|DARRYL DESHON BREWER,
ED L. EVANS
ED L. EVANS,
The issuance of a COA is jurisdictional. Miller-El v. Cockrell, 537 U.S. 322, 336 (2003). Where the district court dismisses a petition on procedural grounds, a COA requires the inmate to demonstrate that it is reasonably debatable whether (1) the petition states a valid claim of the denial of a constitutional right, and (2) the district court's procedural ruling is correct. Slack, 529 U.S. at 484. Where the district court has rejected a habeas petitioner's constitutional claims on the merits, the petitioner must demonstrate that "reasonable jurists would find the district court's assessment of the constitutional claims debatable or wrong." Id.
As noted, the magistrate judge issued a rather thorough exposition of Mr. Brewer's claims in the report and recommendation, which urged dismissal. Mr. Brewer, was granted an extension of time in which to object to that report and recommendation, but did not do so. Instead, he chose to file a motion to amend, which the district court denied. Even if we liberally construed the motion to amend as objections to the magistrate's report and recommendation, we would not find the district court's disposition reasonably debatable.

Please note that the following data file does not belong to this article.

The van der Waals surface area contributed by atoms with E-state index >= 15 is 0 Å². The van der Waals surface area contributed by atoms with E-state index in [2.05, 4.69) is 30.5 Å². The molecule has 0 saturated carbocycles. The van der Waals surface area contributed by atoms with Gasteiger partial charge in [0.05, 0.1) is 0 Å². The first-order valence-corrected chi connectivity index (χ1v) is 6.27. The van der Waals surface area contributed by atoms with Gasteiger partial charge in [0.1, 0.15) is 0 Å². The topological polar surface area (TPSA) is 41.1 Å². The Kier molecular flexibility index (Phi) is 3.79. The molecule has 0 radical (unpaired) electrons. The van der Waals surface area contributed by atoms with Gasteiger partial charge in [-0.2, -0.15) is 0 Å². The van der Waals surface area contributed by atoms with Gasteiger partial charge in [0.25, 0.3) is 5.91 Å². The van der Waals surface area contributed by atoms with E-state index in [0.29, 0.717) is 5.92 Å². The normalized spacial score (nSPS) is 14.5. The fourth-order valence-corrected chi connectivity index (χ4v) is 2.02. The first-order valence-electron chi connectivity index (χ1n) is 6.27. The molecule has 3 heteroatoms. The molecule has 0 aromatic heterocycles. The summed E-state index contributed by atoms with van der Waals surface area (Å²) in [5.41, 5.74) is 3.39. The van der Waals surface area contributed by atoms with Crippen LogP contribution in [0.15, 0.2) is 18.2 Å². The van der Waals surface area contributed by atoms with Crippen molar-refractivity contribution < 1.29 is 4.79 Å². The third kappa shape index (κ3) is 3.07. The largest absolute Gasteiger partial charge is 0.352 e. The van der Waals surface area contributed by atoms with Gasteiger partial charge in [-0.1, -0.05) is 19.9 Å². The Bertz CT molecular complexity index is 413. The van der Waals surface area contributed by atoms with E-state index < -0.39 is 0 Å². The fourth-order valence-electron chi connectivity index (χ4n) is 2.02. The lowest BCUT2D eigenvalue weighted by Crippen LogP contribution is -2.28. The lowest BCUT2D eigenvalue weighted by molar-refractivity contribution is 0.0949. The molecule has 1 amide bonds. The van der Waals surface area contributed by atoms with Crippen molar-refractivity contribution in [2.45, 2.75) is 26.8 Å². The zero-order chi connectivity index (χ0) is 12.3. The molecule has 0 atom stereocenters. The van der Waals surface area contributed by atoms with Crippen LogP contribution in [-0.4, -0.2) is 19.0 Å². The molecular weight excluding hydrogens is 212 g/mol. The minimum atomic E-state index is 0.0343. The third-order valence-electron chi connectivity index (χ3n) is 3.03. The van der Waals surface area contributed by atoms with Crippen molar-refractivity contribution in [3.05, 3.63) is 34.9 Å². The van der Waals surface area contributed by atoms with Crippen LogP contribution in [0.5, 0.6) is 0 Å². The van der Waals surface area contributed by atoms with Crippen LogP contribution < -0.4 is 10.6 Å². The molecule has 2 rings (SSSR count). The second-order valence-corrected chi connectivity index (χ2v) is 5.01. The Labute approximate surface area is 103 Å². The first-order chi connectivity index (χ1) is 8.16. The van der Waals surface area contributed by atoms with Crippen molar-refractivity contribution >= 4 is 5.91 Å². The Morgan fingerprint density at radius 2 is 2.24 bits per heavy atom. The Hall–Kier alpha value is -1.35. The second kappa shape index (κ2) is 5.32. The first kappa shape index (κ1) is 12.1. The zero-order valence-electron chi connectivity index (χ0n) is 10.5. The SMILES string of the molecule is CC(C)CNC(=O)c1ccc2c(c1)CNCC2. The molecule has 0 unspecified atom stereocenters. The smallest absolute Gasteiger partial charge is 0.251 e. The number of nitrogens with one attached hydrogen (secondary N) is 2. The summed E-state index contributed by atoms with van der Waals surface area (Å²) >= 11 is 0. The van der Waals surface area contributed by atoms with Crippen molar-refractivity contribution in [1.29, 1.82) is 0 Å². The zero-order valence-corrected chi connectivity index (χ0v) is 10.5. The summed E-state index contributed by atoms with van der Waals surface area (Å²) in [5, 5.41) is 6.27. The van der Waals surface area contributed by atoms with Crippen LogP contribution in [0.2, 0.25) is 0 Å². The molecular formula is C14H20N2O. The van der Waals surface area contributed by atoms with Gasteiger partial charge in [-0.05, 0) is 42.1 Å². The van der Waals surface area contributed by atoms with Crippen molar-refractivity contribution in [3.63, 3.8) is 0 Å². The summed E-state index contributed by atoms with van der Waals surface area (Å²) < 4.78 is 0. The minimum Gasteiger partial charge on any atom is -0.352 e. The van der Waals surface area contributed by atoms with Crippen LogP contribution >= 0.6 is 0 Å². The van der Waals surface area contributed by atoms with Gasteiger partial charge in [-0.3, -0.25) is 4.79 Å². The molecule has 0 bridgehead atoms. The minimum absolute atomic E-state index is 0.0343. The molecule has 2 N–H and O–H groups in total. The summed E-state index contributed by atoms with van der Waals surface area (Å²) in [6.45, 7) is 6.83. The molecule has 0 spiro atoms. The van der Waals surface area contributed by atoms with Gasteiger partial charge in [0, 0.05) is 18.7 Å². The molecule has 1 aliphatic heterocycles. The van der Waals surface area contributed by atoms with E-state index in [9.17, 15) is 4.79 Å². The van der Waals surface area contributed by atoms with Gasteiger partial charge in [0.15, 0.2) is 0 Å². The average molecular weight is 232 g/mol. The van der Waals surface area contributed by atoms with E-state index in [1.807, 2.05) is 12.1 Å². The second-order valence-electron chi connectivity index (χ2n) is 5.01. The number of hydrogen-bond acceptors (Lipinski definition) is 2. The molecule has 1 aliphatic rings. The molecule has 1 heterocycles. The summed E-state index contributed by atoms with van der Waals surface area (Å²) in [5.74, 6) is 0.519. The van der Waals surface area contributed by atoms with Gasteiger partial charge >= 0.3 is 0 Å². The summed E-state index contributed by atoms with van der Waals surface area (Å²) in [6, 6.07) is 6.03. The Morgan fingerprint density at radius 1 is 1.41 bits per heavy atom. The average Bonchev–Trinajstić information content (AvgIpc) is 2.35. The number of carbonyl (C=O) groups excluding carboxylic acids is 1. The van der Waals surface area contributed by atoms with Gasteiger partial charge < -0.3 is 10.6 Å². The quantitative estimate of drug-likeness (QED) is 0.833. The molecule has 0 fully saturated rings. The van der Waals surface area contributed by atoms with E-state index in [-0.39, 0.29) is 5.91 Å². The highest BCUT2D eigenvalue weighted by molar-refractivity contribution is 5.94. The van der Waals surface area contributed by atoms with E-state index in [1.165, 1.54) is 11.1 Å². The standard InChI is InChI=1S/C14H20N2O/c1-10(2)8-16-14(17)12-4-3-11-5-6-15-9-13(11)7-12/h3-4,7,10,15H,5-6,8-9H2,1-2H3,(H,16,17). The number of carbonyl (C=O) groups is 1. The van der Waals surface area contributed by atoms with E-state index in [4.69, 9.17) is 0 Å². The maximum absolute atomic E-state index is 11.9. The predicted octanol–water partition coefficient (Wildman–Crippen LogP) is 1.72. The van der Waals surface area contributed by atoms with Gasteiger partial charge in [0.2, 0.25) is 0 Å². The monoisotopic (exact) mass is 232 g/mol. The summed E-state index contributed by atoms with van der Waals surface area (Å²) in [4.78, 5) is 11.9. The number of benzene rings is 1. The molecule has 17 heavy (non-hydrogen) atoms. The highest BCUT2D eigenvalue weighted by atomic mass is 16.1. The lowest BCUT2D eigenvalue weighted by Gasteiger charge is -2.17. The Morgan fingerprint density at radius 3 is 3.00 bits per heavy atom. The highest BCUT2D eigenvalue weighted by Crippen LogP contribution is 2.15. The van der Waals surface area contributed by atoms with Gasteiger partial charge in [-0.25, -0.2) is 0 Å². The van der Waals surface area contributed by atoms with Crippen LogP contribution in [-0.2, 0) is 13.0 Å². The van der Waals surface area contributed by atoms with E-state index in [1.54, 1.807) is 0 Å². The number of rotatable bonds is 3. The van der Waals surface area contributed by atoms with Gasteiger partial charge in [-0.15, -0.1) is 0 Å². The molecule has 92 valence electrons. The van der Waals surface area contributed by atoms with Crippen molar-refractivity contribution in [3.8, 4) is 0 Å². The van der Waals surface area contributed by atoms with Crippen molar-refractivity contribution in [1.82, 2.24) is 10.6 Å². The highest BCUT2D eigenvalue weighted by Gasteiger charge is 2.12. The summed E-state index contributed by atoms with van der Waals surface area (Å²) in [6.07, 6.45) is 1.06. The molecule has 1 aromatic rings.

In his initial petition, Mr. Brewer asserted four claims, but he only presses two of those before this court, viz., (1) ineffective assistance of trial counsel, and (2) ineffective assistance of appellate counsel. Upon thorough review of the magistrate's report, the district court's order, Mr. Brewer's briefing, and the record as a whole, we are unable to conclude that "reasonable jurists would find the district court's assessment of the constitutional claims debatable or wrong." Slack, 529 U.S. at 484.
We DENY a COA and DISMISS the appeal.
Entered for the Court
Paul J. Kelly, Jr.